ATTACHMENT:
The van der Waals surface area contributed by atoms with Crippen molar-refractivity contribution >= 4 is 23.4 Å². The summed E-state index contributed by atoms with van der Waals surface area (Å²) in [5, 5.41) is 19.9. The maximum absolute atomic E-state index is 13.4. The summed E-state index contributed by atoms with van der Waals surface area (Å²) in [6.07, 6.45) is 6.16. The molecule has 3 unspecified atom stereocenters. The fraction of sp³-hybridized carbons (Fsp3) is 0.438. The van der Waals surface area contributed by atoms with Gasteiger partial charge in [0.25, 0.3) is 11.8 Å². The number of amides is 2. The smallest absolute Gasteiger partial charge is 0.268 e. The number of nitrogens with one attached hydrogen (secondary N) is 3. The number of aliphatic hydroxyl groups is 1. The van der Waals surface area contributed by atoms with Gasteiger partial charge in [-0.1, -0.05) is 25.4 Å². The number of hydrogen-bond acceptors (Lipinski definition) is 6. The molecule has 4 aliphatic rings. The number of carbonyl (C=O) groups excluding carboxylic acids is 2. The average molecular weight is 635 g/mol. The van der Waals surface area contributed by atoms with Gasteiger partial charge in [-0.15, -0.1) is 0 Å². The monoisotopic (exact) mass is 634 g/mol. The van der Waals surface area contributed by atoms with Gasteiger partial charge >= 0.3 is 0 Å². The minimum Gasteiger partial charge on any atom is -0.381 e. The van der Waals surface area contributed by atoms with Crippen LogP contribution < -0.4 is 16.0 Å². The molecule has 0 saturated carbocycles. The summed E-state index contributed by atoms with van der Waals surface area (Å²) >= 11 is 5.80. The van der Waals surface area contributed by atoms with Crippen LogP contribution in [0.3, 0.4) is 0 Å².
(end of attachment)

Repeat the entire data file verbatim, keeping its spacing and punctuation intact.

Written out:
The van der Waals surface area contributed by atoms with Crippen molar-refractivity contribution >= 4 is 23.4 Å². The summed E-state index contributed by atoms with van der Waals surface area (Å²) in [5, 5.41) is 19.9. The maximum absolute atomic E-state index is 13.4. The summed E-state index contributed by atoms with van der Waals surface area (Å²) in [6.07, 6.45) is 6.16. The molecule has 3 unspecified atom stereocenters. The fraction of sp³-hybridized carbons (Fsp3) is 0.438. The van der Waals surface area contributed by atoms with Gasteiger partial charge in [0.25, 0.3) is 11.8 Å². The number of amides is 2. The smallest absolute Gasteiger partial charge is 0.268 e. The number of nitrogens with one attached hydrogen (secondary N) is 3. The number of aliphatic hydroxyl groups is 1. The van der Waals surface area contributed by atoms with Gasteiger partial charge in [-0.1, -0.05) is 25.4 Å². The number of hydrogen-bond acceptors (Lipinski definition) is 6. The molecule has 4 aliphatic rings. The number of carbonyl (C=O) groups excluding carboxylic acids is 2. The average molecular weight is 635 g/mol. The van der Waals surface area contributed by atoms with Gasteiger partial charge in [-0.15, -0.1) is 0 Å². The monoisotopic (exact) mass is 634 g/mol. The van der Waals surface area contributed by atoms with Gasteiger partial charge >= 0.3 is 0 Å². The minimum Gasteiger partial charge on any atom is -0.381 e. The van der Waals surface area contributed by atoms with Crippen LogP contribution < -0.4 is 16.0 Å². The molecule has 0 saturated carbocycles. The summed E-state index contributed by atoms with van der Waals surface area (Å²) >= 11 is 5.80. The van der Waals surface area contributed by atoms with Crippen LogP contribution in [0.3, 0.4) is 0 Å².